My problem with transcendence

I recently wrote an article for a client on “meditation 101”. It was fun to write, given my study of the topic and my practice for the past 2.5+ years. It was posted at the client website, sadly without a byline. But it is all good practice and part of my writing portfolio, so to speak.

I wanted to reflect on a principle that I think is a misconception about meditation, at least in my experience. People often assume that you must do something to “transcend” the body, when in reality the goal for me is to get grounded in the body. I seek to come back to my body not to transcend or escape it in any way.

Photo credit link – my article without the byline

Most of my days are spent “in my head” and outside my body. I recently realized that my body contains a tremendous amount of wisdom and intuition that my over-active brain conveniently “skips” much of the time. When I come back to my home, the body itself, I access what my soul is trying to tell me. It is through understanding the subtle emotional language of the body that our truths can be revealed to us. 

A lot of the men and the male teachers of meditation that have instructed me have encouraged us to “transcend” the body, and go to some ethereal destination. Perhaps this works for them, and I will not disparage their efforts.

We are built with this mammalian architecture that is incredibly subtle and wise. We ignore it at our peril. Women have been “escaping” and transcending their bodies for millennia due to patriarchy, cultural norms and many other reasons. It is time we stopped taking that advice, and stepped into full ownership and joy in our bodies. That’s where the magic happens.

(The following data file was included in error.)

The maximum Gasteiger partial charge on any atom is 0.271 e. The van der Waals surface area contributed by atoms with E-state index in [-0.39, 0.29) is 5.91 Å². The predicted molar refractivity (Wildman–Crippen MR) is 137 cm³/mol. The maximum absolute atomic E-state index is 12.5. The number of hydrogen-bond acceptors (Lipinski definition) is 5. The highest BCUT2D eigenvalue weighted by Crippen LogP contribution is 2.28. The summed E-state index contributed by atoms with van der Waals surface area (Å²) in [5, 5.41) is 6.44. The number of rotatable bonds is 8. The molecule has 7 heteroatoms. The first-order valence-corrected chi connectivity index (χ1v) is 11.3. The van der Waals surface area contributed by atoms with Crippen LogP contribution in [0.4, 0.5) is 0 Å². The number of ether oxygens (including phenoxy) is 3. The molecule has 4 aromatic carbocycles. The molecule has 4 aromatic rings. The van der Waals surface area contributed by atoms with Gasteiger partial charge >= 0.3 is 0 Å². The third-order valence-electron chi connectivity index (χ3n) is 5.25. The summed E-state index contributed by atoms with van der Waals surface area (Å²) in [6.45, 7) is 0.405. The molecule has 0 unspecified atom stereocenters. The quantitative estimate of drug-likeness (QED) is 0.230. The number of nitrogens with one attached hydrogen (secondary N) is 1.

cristy@meximinnesotana.com

Transcend or Ground?

A lot of people think of “transcendence” when it comes to meditation practice. I used to think of that as well, and it’s the reason I never succeeded in my many early tries to adopt this as a habit of mine.

In both my yoga and my meditation practices, what I realize now is that I need to return to the body, to “ground” myself in the present moment, again and again. I seldom really find that I stop thinking, only that I now notice when my mind has drifted from the task of noticing breath or body sensations.

I am sure there are some enlightened gurus out there who can transcend the body and mind and commune with the oneness or something. But let’s be real, most of us (and I think this applies especially to women) are pretty out-of-touch with what our bodies want and need. Our culture and society tell us either we are inadequate or that bodies are dirty and “carnal” entities. In fact, I have come to understand my body as a beautiful and exquisite instrument.

Body awareness image

It is Western and mostly Judeo-Christian thinking that separates our spiritual “center” from our bodies. Ironically, we use the body as a symbol in some Christian rituals, like communion. The body and the blood of Christ are taken as a symbol of union with the savior. Turned another way, perhaps that is a way of “grounding” in the body as a ritual of unity and integration with the Almighty.

Sadly, when we think of the body as dirty and “base” it can lead to neglect and disgust for this beautiful instrument in which we were born. Certainly it is imperfect, and there are things we may wish to change. But to honor the body we have, at this very moment, is to offer thanks for our being. This is the body we live in, and it does its very best to keep us healthy in the face of numerous challenges.

Perhaps someday when I have done complete work on accepting, rooting and grounding in my body as it is, I will reach some state of spiritual transcendence. But right now, I prefer to come back and ground myself in the body and the breath. That is what anchors me, and helps me make better decisions in my life.

I watch my “puppy mind” with affection, understanding and curiosity, knowing that it likes to run around and play. And then I come back again. I rest in the present moment and cultivate this awareness of the body that was somehow lost along the way as I absorbed the cultural messages around me. That feels like genuine progress for me.